Modulating Brain Cholesterol to Treat Alzheimer's Disease

Mar Hernandez-Guillamon, PhD
Vall de Hebron Research Institute (Barcelona, Spain)


Lidia Giménez-Llort, PhD
Neuroscience Institute, Universitat Auntónoma de Barcelona (Barcelona, Spain)
Fabien Gosselet, PhD
Université d'Artois (Arras, France)
Year Awarded:
Grant Duration:
July 1, 2017 to June 30, 2020
Alzheimer's Disease
Award Amount:
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Mar Hernandez-Guillamon, PhD

We believe that we can help prevent amyloid-beta deposition in the brain by influencing lipid metabolism and cholesterol transport

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Therapeutic Effect of rApoA-I-Milano in an AD Model


Beta-amyloid (Aβ) protein accumulates abnormally in the Alzheimer’s brain, to a degree that is believed to be sufficient to induce neuronal cell death. Evidence suggests that the levels and distribution of lipids in the brain influence the transport and deposition of Aβ protein. The aim of this proposal is to determine the effect of a new treatment based on the administration of a natural modified protein that is able to mobilize lipids in a transgenic mouse model of AD. This protein, the ApoA-I-Milano variant, has been shown to be protective in cardiovascular diseases; however, its properties have never been tested in brain diseases.


My laboratory is studying the impact of recombinant ApoA-I-Milano protein on a cell culture model that mimics the environment of blood vessels in the human brain. First, we aim to determine whether the treatment influences the transport of cholesterol in the brain and how this mechanism might enhance the clearance of Aβ from brain to bloodstream. Second, we propose to test the effect of chronic or acute treatment with ApoA-I-Milano in a transgenic mouse model of AD. We will explore whether the intravenous administration of the recombinant protein is able to reduce Aβ accumulation in the mouse brain and prevent the cognitive and behavioral deficits associated with that pathology. If our hypothesis is confirmed, the results would support the idea that brain lipid metabolism is a crucial player in AD and that it can be therapeutically modified by a peripheral intervention.

In summary, in a pre-clinical model of AD, we propose to test a feasible treatment which is based on the modification of a compound that has previously shown positive results in patients with acute coronary syndrome. We believe that our project will underscore novel molecular insights related to the association between the cholesterol metabolism and Aβ accumulation in the brain.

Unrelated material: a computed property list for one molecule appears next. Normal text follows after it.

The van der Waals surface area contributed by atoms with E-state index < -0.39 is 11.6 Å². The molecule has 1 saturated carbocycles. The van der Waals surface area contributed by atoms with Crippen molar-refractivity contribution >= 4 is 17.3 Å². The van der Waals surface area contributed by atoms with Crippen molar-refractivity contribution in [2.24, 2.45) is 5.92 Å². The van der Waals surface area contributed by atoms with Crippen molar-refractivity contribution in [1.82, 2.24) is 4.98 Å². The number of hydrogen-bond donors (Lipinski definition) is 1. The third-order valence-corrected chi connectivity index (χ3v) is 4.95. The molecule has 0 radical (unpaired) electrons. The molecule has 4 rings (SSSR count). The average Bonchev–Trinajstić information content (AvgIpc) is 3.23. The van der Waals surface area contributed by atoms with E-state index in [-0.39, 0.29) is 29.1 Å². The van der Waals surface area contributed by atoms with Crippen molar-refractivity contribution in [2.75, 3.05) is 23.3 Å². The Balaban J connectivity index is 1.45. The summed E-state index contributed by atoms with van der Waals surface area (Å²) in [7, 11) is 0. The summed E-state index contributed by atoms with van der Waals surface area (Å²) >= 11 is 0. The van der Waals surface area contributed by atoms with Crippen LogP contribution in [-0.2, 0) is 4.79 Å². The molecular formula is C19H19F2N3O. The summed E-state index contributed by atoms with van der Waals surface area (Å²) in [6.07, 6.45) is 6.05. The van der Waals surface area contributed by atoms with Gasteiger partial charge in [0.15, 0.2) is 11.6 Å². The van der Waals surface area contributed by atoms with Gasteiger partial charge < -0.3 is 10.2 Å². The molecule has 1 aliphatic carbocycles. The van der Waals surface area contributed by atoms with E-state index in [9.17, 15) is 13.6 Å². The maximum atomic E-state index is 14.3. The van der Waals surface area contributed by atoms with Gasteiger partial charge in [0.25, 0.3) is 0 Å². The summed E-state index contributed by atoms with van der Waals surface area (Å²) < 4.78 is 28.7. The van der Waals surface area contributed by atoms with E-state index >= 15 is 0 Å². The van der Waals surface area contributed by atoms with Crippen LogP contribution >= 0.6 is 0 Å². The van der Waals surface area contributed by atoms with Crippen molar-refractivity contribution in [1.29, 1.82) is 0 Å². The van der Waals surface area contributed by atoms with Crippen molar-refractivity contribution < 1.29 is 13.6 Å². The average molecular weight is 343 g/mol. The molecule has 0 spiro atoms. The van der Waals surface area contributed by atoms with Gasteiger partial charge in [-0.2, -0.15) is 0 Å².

About the Researcher

Dr. Mar Hernández-Guillamon has dedicated her career to the study of Aβ-associated pathologies, including AD and cerebral amyloid angiopathy. This career direction started in 2000 during her PhD studies in the Biochemistry Department of the Neuroscience Institute, Universitat Autónoma de Barcelona, Spain. During her postdoctoral fellowship in the Neurovascular Research Lab of Vall d’Hebron Research Institute, Barcelona, she consolidated her experience in the neuroscience field and established her knowledge in clinical neurology. Part of her postdoctoral training was at the Pathology Department of the New York University (Langone Medical Center, New York City), where she studied the involvement of cellular proteases in the degradation of Aβ peptides. In 2012, she was awarded the Miguel Servet grant from the Spanish government to start her own research group, which is the Cerebral Amyloid Angiopathy laboratory at the Vall d’Hebron Research Institute, Barcelona.

Personal Story

My research has always been focused on how the health of the vascular system has a direct impact on certain neuropathologies. In particular, during the predoctoral and postdoctoral periods, I studied the molecular mechanisms involved in the neurovascular disorder known as cerebral amyloid angiopathy (CAA). CAA is characterized by Aβ deposition in the blood vessels of the brain. Currently, as a principal investigator, because of the overlap of CAA and AD, I have used my background knowledge of the cerebrovasculature system to study new therapeutic strategies for AD. We believe that we can help prevent Aβ deposition in the brain by influencing lipid metabolism and cholesterol transport.

Our proposal represents the kind of research I am interested in, which seeks to modify natural protein variants to be used as therapeutic options for human brain diseases. Being awarded this grant will allow me and my team to test and hopefully prove the hypothesis, which will take us a step closer to a novel treatment for AD. As a junior researcher, being given this opportunity by the BrightFocus Foundation will be of enormous help towards developing my scientific career and making our findings known throughout our institution and in the wider AD research community.

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